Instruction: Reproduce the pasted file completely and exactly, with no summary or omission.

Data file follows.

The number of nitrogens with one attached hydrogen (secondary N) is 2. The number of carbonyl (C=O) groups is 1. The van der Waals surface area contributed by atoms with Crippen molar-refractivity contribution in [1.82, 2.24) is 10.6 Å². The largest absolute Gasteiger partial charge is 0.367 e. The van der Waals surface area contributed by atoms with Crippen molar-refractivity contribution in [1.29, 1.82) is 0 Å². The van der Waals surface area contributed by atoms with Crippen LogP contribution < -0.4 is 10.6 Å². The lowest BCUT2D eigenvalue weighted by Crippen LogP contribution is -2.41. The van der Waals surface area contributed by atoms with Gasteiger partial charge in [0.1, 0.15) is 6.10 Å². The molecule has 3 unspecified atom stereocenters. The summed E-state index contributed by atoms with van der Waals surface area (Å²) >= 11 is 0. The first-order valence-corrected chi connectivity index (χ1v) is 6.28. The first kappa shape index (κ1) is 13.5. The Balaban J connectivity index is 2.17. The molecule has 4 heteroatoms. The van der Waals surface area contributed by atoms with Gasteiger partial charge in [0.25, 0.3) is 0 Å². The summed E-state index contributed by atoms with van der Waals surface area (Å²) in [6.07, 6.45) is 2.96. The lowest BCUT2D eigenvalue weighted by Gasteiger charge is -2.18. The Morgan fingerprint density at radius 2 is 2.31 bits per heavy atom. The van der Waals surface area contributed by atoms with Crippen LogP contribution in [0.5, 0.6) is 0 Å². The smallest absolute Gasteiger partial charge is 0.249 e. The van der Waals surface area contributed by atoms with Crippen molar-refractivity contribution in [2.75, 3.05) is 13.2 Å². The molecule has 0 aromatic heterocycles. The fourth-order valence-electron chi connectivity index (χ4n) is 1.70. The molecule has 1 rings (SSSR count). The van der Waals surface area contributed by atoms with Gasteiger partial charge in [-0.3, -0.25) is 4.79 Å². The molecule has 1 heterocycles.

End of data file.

The number of nitrogens with one attached hydrogen (secondary N) is 2. The number of carbonyl (C=O) groups is 1. The van der Waals surface area contributed by atoms with Crippen molar-refractivity contribution in [1.82, 2.24) is 10.6 Å². The largest absolute Gasteiger partial charge is 0.367 e. The van der Waals surface area contributed by atoms with Crippen molar-refractivity contribution in [1.29, 1.82) is 0 Å². The van der Waals surface area contributed by atoms with Crippen LogP contribution < -0.4 is 10.6 Å². The lowest BCUT2D eigenvalue weighted by Crippen LogP contribution is -2.41. The van der Waals surface area contributed by atoms with Gasteiger partial charge in [0.1, 0.15) is 6.10 Å². The molecule has 3 unspecified atom stereocenters. The summed E-state index contributed by atoms with van der Waals surface area (Å²) >= 11 is 0. The first-order valence-corrected chi connectivity index (χ1v) is 6.28. The first kappa shape index (κ1) is 13.5. The Balaban J connectivity index is 2.17. The molecule has 4 heteroatoms. The van der Waals surface area contributed by atoms with Gasteiger partial charge in [0.25, 0.3) is 0 Å². The summed E-state index contributed by atoms with van der Waals surface area (Å²) in [6.07, 6.45) is 2.96. The lowest BCUT2D eigenvalue weighted by Gasteiger charge is -2.18. The Morgan fingerprint density at radius 2 is 2.31 bits per heavy atom. The van der Waals surface area contributed by atoms with Crippen LogP contribution in [0.5, 0.6) is 0 Å². The smallest absolute Gasteiger partial charge is 0.249 e. The van der Waals surface area contributed by atoms with Crippen molar-refractivity contribution in [2.75, 3.05) is 13.2 Å². The molecule has 0 aromatic heterocycles. The fourth-order valence-electron chi connectivity index (χ4n) is 1.70. The molecule has 1 rings (SSSR count). The van der Waals surface area contributed by atoms with Gasteiger partial charge in [-0.3, -0.25) is 4.79 Å². The molecule has 1 heterocycles.